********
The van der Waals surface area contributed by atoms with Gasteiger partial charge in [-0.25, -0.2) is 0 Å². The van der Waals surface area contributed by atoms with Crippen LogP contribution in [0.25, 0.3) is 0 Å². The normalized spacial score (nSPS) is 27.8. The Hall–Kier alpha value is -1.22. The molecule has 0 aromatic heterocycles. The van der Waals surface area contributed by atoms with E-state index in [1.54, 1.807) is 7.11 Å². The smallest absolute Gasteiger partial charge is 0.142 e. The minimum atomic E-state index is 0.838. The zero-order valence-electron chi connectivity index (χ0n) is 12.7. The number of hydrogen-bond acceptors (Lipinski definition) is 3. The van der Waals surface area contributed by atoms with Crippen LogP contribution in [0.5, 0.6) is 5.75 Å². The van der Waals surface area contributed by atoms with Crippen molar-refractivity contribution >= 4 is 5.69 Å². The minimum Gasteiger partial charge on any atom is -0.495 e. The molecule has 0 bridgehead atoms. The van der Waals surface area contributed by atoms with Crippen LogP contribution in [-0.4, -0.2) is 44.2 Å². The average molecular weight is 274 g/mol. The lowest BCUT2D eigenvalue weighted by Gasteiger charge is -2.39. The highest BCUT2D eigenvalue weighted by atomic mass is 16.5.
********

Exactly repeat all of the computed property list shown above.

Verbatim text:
The van der Waals surface area contributed by atoms with Gasteiger partial charge in [-0.25, -0.2) is 0 Å². The van der Waals surface area contributed by atoms with Crippen LogP contribution in [0.25, 0.3) is 0 Å². The normalized spacial score (nSPS) is 27.8. The Hall–Kier alpha value is -1.22. The molecule has 0 aromatic heterocycles. The van der Waals surface area contributed by atoms with E-state index in [1.54, 1.807) is 7.11 Å². The smallest absolute Gasteiger partial charge is 0.142 e. The minimum atomic E-state index is 0.838. The zero-order valence-electron chi connectivity index (χ0n) is 12.7. The number of hydrogen-bond acceptors (Lipinski definition) is 3. The van der Waals surface area contributed by atoms with Crippen LogP contribution in [0.5, 0.6) is 5.75 Å². The van der Waals surface area contributed by atoms with Crippen molar-refractivity contribution >= 4 is 5.69 Å². The minimum Gasteiger partial charge on any atom is -0.495 e. The molecule has 0 bridgehead atoms. The van der Waals surface area contributed by atoms with Crippen LogP contribution in [-0.4, -0.2) is 44.2 Å². The average molecular weight is 274 g/mol. The lowest BCUT2D eigenvalue weighted by Gasteiger charge is -2.39. The highest BCUT2D eigenvalue weighted by atomic mass is 16.5.